# Covariance of INID order statistics [closed]

In the IID case, it is known that all order statistics are positively correlated.* Thus, we know that $$\text{Cov}(X_{(i)},X_{(j)}) \geq 0.$$ Is this known in the INID (independent, non-identically distributed) case? If it is not known, how could this be proved? If it does not seem true, what would be a counter-example?

• E.g., see Bickel (1967), "Some contributions to the theory of order statistics"

You asked for an example with independent variables and negatively correlated order statistics. I can come close in two ways.

Here is an example with uncorrelated variables and negatively correlated order statistics. Suppose the states of the world are the interval (-2,2), with variables $A = |x|-2$, $B = -1$, $C = +1$, $D = x+1-\text{sign}(x)$. Let $X=\{A,B,C,D\}$. Then $X_{(2)}$ and $X_{(3)}$ are negatively correlated.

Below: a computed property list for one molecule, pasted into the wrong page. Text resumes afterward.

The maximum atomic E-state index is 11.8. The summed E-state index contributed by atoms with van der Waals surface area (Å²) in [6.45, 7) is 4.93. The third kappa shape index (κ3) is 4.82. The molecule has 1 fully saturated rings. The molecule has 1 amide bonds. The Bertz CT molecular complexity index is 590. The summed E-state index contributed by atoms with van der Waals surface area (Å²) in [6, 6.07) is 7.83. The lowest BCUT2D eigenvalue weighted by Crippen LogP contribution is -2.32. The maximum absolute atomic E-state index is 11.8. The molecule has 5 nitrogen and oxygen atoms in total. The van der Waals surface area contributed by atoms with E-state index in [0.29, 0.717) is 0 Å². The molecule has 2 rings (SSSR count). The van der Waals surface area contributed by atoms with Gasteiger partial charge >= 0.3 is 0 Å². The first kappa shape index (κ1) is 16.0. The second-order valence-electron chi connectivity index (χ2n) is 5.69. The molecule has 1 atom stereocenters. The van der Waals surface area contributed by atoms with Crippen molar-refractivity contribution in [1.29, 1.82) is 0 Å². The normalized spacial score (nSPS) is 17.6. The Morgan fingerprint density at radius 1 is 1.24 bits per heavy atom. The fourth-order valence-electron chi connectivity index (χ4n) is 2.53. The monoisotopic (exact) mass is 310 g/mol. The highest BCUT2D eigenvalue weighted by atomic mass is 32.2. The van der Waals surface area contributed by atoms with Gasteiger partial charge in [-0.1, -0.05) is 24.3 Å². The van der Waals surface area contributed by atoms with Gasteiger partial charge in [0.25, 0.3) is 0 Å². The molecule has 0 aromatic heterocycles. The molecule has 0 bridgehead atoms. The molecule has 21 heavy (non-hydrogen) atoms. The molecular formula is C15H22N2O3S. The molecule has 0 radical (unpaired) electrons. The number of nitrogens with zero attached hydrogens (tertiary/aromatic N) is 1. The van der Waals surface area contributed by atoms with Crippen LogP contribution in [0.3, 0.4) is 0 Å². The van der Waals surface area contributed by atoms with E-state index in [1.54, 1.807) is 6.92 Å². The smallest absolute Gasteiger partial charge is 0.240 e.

Discretizing gives independent variables and uncorrelated order statistics.

Suppose there are four states of the world, and the four variables have values depending on the states as $A=(0,-2,-2,0), B=(-1,-1,-1,-1), C=(1,1,1,1), D=(0,2,0,2)$. Again let $X=\{A,B,C,D\}$. Then $X_{(2)}$ and $X_{(3)}$ are uncorrelated.

If $X\sim N(0,1)$ and $(X_1,X_2) = (X,-X)$ the covariance of $(X^{(1)},X^{(2)})=\min(X_1,X_2),\max(X_1,X_2)$ is negative.

• $X_1$ and $X_2$ are not independent in your example. – an12 Oct 25 '12 at 1:08
• Try the FKG inequality, I think product measures are fine even if not i.i.d. and (I think) the order stats are increasing fctns of the data. – mike Mar 14 '13 at 17:28